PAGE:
func (m *mockEmailSender) Send(subject string, body string) {
	m.sendCalled = true
	m.sendSubject = subject
	m.sendBody = body
}

func (m mockEmailSender) verifyExpectation() {
	if !m.sendCalled {
		m.test.Error("Expected call to Send()")
	}

	if m.sendSubject != "Should we use mocking libraries?" {
		m.test.Errorf("Expeced Send() with subject: %s, received: %s", "Should we use mocking libraries?", m.sendSubject)
	}

	if m.sendBody != "Probably" {
		m.test.Errorf("Expected Send() with body: %s, received: %s", "Probably", m.sendBody)
	}

}

func TestEmailSender(t *testing.T) {
	m := mockEmailSender{test: t}
	defer m.verifyExpectation()
}

Of course, this is a contrived example, but its enough to help convey the idea of a mock. As you can see, the test will fail if the mock doesn’t receive a call with the appropriate arguments. The mock has been “pre-programmed” to expect a call to Send() with specific arguments and that expectation must be fulfilled in order for the test to pass.

Let’s quickly define another word: “test double.” Test doubles are objects that are used instead of a “real object” to facilitate testing. A mock is a test double, but not all test doubles are mocks.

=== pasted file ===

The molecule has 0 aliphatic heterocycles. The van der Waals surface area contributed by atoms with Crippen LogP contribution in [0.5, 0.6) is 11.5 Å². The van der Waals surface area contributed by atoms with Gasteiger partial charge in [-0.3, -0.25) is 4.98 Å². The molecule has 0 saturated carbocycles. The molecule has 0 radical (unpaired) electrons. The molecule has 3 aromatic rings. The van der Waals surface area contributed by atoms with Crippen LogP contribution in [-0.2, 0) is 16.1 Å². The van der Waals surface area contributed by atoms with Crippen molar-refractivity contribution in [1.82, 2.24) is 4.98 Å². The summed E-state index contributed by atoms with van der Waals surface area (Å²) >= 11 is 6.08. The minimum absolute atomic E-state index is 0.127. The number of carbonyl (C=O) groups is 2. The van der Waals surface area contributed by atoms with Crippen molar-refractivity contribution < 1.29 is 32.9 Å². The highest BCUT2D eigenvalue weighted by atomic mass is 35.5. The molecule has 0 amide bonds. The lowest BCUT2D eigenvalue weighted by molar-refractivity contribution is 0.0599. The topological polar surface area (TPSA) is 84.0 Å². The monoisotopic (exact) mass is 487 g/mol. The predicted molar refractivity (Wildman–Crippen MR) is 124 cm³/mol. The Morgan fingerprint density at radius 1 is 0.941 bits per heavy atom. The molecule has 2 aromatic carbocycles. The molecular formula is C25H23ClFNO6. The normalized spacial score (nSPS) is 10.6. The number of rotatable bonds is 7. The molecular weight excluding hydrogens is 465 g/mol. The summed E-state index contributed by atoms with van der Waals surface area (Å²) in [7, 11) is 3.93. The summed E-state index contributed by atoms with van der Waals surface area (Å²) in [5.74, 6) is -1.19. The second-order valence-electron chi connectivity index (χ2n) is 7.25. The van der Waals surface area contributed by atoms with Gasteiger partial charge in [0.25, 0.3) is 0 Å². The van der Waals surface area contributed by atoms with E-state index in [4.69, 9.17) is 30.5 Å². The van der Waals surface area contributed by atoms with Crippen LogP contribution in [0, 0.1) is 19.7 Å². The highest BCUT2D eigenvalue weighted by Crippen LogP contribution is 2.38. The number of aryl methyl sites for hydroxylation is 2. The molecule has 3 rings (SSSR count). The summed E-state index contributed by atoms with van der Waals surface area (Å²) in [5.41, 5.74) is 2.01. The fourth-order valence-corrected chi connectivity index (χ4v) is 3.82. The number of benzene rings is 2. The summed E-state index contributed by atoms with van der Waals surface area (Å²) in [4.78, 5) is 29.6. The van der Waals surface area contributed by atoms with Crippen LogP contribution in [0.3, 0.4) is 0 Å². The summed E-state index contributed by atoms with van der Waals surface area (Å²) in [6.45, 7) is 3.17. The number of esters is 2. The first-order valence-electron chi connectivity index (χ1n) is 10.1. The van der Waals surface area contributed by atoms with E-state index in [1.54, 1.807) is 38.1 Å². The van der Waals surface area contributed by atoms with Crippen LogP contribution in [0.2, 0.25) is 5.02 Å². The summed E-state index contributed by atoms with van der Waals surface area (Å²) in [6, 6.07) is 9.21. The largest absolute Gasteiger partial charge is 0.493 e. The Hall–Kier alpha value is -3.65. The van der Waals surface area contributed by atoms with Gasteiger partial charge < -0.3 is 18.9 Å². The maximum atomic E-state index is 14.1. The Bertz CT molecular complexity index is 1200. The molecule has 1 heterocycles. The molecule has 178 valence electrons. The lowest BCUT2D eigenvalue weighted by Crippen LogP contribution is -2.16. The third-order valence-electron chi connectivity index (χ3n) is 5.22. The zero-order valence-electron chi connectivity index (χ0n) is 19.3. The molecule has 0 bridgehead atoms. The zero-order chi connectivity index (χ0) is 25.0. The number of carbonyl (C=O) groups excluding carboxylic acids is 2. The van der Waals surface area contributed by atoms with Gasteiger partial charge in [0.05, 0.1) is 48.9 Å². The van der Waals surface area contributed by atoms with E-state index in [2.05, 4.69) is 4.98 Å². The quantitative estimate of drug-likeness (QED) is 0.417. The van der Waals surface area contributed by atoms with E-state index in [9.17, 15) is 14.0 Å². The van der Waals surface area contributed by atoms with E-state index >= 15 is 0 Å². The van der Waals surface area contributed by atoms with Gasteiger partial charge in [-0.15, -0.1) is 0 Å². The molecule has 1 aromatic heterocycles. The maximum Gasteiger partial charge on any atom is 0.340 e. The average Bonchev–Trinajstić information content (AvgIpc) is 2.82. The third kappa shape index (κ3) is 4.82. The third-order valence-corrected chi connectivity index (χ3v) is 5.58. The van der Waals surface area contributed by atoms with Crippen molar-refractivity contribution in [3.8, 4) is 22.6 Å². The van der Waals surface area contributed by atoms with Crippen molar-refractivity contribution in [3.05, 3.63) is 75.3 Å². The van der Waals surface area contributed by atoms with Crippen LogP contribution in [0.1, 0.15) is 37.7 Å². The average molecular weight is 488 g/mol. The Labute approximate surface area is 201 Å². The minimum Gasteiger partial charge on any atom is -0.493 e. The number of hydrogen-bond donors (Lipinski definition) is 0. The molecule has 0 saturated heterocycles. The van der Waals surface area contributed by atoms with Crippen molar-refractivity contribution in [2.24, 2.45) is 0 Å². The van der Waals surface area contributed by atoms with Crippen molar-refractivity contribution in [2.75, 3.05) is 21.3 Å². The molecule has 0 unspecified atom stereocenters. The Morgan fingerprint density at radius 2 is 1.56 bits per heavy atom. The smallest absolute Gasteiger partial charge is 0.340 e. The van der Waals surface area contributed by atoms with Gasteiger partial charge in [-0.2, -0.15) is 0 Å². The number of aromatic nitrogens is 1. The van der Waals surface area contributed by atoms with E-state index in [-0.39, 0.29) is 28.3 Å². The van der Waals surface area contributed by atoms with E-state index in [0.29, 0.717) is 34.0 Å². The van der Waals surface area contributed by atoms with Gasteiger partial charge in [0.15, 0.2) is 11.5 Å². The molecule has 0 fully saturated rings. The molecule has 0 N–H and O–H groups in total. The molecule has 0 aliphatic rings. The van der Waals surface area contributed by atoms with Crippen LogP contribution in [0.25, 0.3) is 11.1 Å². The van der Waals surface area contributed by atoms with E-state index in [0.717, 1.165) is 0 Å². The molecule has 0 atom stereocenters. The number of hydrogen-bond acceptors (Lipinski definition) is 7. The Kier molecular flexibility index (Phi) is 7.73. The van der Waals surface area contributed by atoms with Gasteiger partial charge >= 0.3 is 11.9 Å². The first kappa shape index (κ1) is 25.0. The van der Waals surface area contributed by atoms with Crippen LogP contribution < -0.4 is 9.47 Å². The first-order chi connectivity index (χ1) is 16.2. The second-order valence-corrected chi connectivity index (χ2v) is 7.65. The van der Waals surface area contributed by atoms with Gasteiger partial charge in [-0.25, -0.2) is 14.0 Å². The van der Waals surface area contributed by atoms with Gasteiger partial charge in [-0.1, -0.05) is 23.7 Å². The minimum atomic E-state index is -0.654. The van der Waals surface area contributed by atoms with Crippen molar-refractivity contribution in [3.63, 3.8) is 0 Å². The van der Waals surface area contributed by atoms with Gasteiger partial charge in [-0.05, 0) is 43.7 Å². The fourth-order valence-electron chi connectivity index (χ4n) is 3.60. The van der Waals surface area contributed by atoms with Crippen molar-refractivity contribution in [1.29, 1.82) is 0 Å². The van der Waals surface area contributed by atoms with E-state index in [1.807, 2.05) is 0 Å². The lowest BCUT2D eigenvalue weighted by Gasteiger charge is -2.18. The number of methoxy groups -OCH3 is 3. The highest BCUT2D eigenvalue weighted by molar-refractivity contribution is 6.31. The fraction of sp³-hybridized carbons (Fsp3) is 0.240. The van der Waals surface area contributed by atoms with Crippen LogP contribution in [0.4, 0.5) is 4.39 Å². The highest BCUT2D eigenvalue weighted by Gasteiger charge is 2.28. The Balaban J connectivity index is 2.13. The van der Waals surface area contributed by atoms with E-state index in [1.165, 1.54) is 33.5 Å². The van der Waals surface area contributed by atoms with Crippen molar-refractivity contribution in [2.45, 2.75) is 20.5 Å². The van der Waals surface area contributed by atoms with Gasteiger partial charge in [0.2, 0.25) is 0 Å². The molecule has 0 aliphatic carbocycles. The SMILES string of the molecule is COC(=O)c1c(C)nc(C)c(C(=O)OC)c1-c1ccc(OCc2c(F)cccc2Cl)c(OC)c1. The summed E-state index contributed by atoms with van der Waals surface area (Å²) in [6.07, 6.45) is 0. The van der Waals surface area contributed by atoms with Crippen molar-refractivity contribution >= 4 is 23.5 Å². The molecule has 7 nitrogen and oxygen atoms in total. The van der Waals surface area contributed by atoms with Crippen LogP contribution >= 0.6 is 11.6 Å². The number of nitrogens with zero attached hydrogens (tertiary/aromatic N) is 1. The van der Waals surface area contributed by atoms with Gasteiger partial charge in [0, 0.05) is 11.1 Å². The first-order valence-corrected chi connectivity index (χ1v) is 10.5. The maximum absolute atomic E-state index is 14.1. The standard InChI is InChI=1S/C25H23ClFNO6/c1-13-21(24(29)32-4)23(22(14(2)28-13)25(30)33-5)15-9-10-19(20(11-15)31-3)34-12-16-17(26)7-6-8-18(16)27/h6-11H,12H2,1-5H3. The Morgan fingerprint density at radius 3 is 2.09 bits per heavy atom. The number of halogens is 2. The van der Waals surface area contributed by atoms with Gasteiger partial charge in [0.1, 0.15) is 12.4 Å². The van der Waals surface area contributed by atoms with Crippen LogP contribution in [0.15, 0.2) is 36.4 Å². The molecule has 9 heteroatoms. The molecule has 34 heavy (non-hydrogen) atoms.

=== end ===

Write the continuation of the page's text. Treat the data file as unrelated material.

Now that I’ve clarified the terms “mock” and “test double,” let me say a little about why I think these terms are confused in Gerrand’s testing techniques talk. I think that Gerrand is using the terms “mock” and “fake” to refer to test doubles in general rather than mocks in Fowler’s sense of the word. If people are using the word “mock” to talk about different things, then we have to be careful about how we interpret their arguments for or against “mocking” libraries.

A part of the reason I think that Gerrand is using the term “mock” and “fake” differently from mock enthusiasts is that there’s been some confusion about the term “mock” in the past, even among seasoned, intelligent software engineers like Andrew Gerrand. For example, Martin Fowler wrote “Mocks aren’t Stubs” to clear up some confusion about the distinction between “mocks” and “stubs.” Moreover, Steve Freeman, the author of Growing Object Oriented Software Guided by Tests, accuses Robert Martin of conflating mocks with stubs in his “Manual Mocking: Resisting the Invasion of Dots and Parentheses.“¹

Another reason I think that Gerrand uses the word “mock” or “fake,” to refer to what Fowler would call a ”test double,” is that he says,

We just have small fakes like the [httptest.]ResponseRecorder that allow us to inspect how they were used. There are frameworks that generate those kinds of fakes. One of them is called "gomock..."